A student writes:
Do you think that the approach of consciously trying to create and enact loving-kindness for oneself is a Dharma practice or psychological self-help? Does it eliminate delusions which create samsara or does it proliferate them?
Lama Shenpen replies:
You are right to make a distinction between a psychological self-help approach and genuine love and compassion, which emerges through our Dharma practice. The latter can only develop if we let go of our delusions that create samsara. If we do the loving-kindness practice in a blind egocentric way, we will just proliferate these delusions.
However, if we are full of habits of self-hating and judgemental thoughts then we have to learn to lighten up in whatever way we can. Only then can we start to apply Dharma methods properly and not in a negatively distorted way.
If we don’t have strong tendencies of self-hatred in our psychology, then we don’t need to apply the kind of psychological antidotes that help relieve it.
Something feels wrong to me in taking more seriously the idea that I am a separate self requiring kindness, and the further “doubling-up” of creating a “kind self” who looks after the “victim self” that requires this kindness.
Yes. That is the danger of this kind of talk. Although, I think, for some people they need to discover that for themselves. They need to notice there is no virtue in being hard on oneself. Being hard on oneself and being nice to oneself are both egocentric but if you are in the habit of being nasty to yourself you need to lighten up – so you need to use anything that helps!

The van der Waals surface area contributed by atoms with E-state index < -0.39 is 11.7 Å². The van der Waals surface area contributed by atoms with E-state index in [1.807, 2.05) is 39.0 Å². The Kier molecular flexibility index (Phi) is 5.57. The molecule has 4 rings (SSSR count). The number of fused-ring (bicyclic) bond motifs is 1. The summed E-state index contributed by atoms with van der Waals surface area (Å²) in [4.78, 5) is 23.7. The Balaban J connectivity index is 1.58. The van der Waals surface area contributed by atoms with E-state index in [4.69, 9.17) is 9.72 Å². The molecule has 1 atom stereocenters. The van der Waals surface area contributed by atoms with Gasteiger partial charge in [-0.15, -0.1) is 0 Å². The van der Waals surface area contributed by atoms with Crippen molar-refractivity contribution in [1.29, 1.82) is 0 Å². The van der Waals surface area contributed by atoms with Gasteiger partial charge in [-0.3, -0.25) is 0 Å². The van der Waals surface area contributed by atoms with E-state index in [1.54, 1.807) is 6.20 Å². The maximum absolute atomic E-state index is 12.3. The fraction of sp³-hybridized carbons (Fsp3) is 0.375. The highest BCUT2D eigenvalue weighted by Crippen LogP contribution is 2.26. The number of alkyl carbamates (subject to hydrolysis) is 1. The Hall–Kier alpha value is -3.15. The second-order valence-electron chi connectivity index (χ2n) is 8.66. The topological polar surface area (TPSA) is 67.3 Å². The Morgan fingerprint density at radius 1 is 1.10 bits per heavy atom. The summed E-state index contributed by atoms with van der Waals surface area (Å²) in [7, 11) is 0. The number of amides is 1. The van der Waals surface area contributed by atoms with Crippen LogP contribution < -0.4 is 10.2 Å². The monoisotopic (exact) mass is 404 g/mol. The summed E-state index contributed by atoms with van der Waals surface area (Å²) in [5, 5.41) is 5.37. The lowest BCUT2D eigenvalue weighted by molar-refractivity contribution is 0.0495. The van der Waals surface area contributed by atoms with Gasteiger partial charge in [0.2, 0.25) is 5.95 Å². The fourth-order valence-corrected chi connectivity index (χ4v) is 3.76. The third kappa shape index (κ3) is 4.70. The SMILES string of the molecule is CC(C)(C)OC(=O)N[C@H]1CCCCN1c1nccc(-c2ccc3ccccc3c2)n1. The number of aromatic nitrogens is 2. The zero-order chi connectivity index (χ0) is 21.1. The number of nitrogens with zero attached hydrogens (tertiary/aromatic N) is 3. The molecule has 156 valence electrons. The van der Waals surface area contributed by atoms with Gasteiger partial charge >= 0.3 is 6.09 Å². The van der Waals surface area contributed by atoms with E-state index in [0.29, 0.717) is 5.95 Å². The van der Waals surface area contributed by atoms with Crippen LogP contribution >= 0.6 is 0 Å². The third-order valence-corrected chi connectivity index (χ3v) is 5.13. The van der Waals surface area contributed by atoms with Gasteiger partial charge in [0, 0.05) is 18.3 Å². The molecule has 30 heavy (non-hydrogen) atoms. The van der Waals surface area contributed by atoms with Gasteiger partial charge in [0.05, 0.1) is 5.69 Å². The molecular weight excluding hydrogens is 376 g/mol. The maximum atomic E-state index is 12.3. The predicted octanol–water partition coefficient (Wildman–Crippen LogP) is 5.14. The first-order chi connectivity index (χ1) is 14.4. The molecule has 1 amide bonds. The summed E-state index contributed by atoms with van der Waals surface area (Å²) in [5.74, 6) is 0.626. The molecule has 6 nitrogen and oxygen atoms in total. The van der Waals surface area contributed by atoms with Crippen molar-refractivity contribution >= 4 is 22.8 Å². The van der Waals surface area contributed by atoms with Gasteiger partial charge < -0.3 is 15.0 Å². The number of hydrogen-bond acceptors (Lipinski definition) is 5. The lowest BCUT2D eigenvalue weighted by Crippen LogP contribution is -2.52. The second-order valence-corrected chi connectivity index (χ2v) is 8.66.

It is not good just forging ahead thinking you can beam out love to others while ignoring the self-hatred – this is an unbalanced and distorted approach that simply leads to problems in the end. It leaves a person blocked.
I would feel happier if the process involved seeing the falseness of ignoring our own needs, of replicating a perceived attitude of non-equanimity by seeing ourselves as less worthy than others.
Yes, it has to become something like that in the end. If you are not divided against yourself there is no need to do more than simply link into the Heart Wish, but you have to see that for yourself.
This attitude must in some way have come from interaction with others; we would not naturally counter our lifelong care for our own well-being with a demeaning attitude towards ourselves. By subsequently adding another attitude of self-care to counter the self-ignoring mistake, are we trying to do something in the same game, instead of realising something – seeing through the game?
Yes. You are completely right. You do need to see through the game. It is surprisingly difficult for some people to get to that stage though. Their habit of self-hatred is so strongly programmed into them that they turn Dharma practice into a further practice of self-hatred. It is surprisingly difficult for some people to see through the game.
But you are right to think that actually love and compassion arise from seeing through the game. So yes, everyone has to check this out for themselves. Are they still so stuck in their habits of self-hatred that they are not getting the point of Dharma practice at all? If so, they need psychological methods and help to get started. Once they have started the Dharma approach can take over – and that then becomes genuine spirituality.
It is a matter of moving from the level of applying antidotes, to the level of a genuine connection with reality.
Lama Shenpen Hookham
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